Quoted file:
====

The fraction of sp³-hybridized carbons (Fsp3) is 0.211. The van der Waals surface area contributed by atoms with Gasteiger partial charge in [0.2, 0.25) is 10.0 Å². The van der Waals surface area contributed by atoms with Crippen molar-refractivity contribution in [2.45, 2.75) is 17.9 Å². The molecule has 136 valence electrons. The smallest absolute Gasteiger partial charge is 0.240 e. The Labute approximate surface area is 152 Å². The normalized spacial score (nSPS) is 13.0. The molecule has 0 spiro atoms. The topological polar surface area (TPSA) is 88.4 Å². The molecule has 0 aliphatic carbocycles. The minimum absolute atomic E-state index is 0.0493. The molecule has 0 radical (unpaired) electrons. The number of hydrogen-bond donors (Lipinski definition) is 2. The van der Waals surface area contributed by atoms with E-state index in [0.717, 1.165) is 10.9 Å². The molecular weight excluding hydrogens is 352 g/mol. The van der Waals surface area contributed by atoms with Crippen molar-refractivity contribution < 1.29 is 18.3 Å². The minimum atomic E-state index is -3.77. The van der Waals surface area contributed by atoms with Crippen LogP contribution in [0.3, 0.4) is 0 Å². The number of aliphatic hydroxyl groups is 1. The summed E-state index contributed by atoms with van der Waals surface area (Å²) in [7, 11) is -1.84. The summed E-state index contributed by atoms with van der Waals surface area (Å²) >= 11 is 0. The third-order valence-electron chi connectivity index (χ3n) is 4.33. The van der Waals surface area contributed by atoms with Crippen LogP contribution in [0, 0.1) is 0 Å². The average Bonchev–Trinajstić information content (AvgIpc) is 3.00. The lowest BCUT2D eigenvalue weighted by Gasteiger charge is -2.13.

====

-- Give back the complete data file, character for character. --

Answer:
The fraction of sp³-hybridized carbons (Fsp3) is 0.211. The van der Waals surface area contributed by atoms with Gasteiger partial charge in [0.2, 0.25) is 10.0 Å². The van der Waals surface area contributed by atoms with Crippen molar-refractivity contribution in [2.45, 2.75) is 17.9 Å². The molecule has 136 valence electrons. The smallest absolute Gasteiger partial charge is 0.240 e. The Labute approximate surface area is 152 Å². The normalized spacial score (nSPS) is 13.0. The molecule has 0 spiro atoms. The topological polar surface area (TPSA) is 88.4 Å². The molecule has 0 aliphatic carbocycles. The minimum absolute atomic E-state index is 0.0493. The molecule has 0 radical (unpaired) electrons. The number of hydrogen-bond donors (Lipinski definition) is 2. The van der Waals surface area contributed by atoms with E-state index in [0.717, 1.165) is 10.9 Å². The molecular weight excluding hydrogens is 352 g/mol. The van der Waals surface area contributed by atoms with Crippen molar-refractivity contribution < 1.29 is 18.3 Å². The minimum atomic E-state index is -3.77. The van der Waals surface area contributed by atoms with Crippen LogP contribution in [0.3, 0.4) is 0 Å². The number of aliphatic hydroxyl groups is 1. The summed E-state index contributed by atoms with van der Waals surface area (Å²) in [7, 11) is -1.84. The summed E-state index contributed by atoms with van der Waals surface area (Å²) >= 11 is 0. The third-order valence-electron chi connectivity index (χ3n) is 4.33. The van der Waals surface area contributed by atoms with Crippen LogP contribution in [0, 0.1) is 0 Å². The average Bonchev–Trinajstić information content (AvgIpc) is 3.00. The lowest BCUT2D eigenvalue weighted by Gasteiger charge is -2.13.